As long as you have a Social Security card in your pocket (see our section on Registration) then you are able to be admitted to any public hospital (all of them have emergency rooms).
Even if you don´t have one of these cards yet, you will still be seen, although you may find yourself footing the bill later (not all of it though, as the Spanish government will cover sixty per cent of the cost even for illegal immigrants).
Public hospitals are generally considered to be better equipped than some private clinics. Here you can find the latest medical equipment and very highly qualified staff. As in other countries, the problem is that the public hospitals are struggling to cope with the demands made on their resources. The waiting lists for non-emergency operations are so long that many people end up going to a private clinic (part of the expenses of which will be covered by a private health insurance).
If you have a medical situation that requires a planned hospital visit, stay or procedure, your doctor will give you a form or paperwork stating so. Once you have this official paperwork from your doctor, you will have to go to the admissions or Admisiones area to formally check-in or ingresar.
At the time of check in, you will be asked to provide official identification (DNI card) or passport, for example, as well as your public health (CAP) card or insurance card. The hospital will probably ask you to fill out some paperwork (all in Spanish) so if you need help with filling out the paperwork, you should inform them that you only speak English. Most often, there will be someone on hand who has at least a basic grasp of English and will be able to help you sort out your paperwork.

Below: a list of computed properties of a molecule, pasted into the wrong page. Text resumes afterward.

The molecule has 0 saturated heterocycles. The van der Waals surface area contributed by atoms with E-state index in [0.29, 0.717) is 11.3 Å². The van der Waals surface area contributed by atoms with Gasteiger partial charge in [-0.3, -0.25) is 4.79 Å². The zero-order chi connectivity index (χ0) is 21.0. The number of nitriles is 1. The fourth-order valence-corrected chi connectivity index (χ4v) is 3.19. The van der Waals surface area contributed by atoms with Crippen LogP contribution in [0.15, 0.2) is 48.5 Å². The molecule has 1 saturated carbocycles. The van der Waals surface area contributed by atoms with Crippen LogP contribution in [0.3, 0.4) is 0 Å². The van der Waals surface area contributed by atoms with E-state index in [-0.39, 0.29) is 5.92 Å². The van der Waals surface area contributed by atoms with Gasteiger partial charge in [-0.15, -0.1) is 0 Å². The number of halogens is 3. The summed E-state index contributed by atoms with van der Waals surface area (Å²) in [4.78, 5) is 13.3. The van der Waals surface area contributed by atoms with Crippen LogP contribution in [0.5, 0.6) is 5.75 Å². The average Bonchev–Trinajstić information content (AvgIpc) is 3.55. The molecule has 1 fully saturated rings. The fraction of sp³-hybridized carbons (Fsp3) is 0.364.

Depending on the hospital (private/public) and the procedure or stay, you may be asked to provide a specific deposit towards your stay (as is the case with most births in private hospitals) which you can do with a credit card. Again, depending on the procedure or stay, you may have to call your insurance company in advance to notify them that you will be undergoing a stay, and they will usually contact the hospital via fax or email to notify them that you are approved for the visit. Then, admissions will simply run your insurance card through and have you sign out upon your departure. If it is not a procedure fully covered by your insurance, you will have to pay your part and again, payment by credit card is acceptable.
For emergencies the public hospitals are the place to go. “Urgencias” (Accident and Emergency Departments) are open 24 hours a day 365 days of the year and must attend to everyone. In recent years many Spaniards have seen these departments as a way to get ahead on the waiting list for operations and this has made for overcrowding and waits of several hours before being seen by a doctor. Sundays are particularly busy, especially in the paediatrics section. Unless it is absolutely necessary to go during the day it is preferable to take a child early (before 10.30) or last thing at night.
As a non-spanish speaker, you can ask for an English-speaking doctor (using the words ´yo hablo solo ingles´will do the trick) or an interpreter. Spanish medical staff can seem terse but they are very kind and skilled, so don´t let cultural misinterpretation sour your experience.
As said, all public hospitals have emergency departments. They are listed below:
- Ciutat Sanitaria Vall D´Hebron
Pg. Vall D´Hebron, s/n
08035 tel. 93. 427 20 00
- Hospital Clinic i Provincial de Barcelona
C/ Valencia, 184
Tel. 93. 451 78 62
- Hospital de Sant Joan de Deu Children’s Hospital
Av. Espluges s/n
Tel. 93. 280 40 00
- Hospital General de Catalunya
Sant Cugat del Vallés
Tel. 93. 565 60 00
- Hospital de Mataró
Carretera de Cirera, s/n
08304 Mataró (Ausfahrt Mataró Nord A19)
tel. 93. 741 77 00